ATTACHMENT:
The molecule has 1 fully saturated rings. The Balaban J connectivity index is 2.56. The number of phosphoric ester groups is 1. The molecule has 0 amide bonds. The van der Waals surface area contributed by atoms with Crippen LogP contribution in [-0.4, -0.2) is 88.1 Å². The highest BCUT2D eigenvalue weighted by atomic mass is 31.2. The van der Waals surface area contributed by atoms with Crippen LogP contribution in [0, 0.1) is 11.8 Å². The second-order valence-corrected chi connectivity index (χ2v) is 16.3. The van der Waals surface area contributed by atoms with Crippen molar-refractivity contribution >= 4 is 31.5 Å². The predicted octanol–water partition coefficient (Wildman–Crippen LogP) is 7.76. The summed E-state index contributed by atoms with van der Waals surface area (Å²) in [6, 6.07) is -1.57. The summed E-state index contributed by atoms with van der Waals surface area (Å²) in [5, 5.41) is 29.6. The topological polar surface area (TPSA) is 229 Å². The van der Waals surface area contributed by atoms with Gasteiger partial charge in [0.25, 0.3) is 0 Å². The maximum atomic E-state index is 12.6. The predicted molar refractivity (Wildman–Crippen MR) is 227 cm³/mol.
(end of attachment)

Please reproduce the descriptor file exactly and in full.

The molecule has 1 fully saturated rings. The Balaban J connectivity index is 2.56. The number of phosphoric ester groups is 1. The molecule has 0 amide bonds. The van der Waals surface area contributed by atoms with Crippen LogP contribution in [-0.4, -0.2) is 88.1 Å². The highest BCUT2D eigenvalue weighted by atomic mass is 31.2. The van der Waals surface area contributed by atoms with Crippen LogP contribution in [0, 0.1) is 11.8 Å². The second-order valence-corrected chi connectivity index (χ2v) is 16.3. The van der Waals surface area contributed by atoms with Crippen molar-refractivity contribution >= 4 is 31.5 Å². The predicted octanol–water partition coefficient (Wildman–Crippen LogP) is 7.76. The summed E-state index contributed by atoms with van der Waals surface area (Å²) in [6, 6.07) is -1.57. The summed E-state index contributed by atoms with van der Waals surface area (Å²) in [5, 5.41) is 29.6. The topological polar surface area (TPSA) is 229 Å². The van der Waals surface area contributed by atoms with Gasteiger partial charge in [0.25, 0.3) is 0 Å². The maximum atomic E-state index is 12.6. The predicted molar refractivity (Wildman–Crippen MR) is 227 cm³/mol.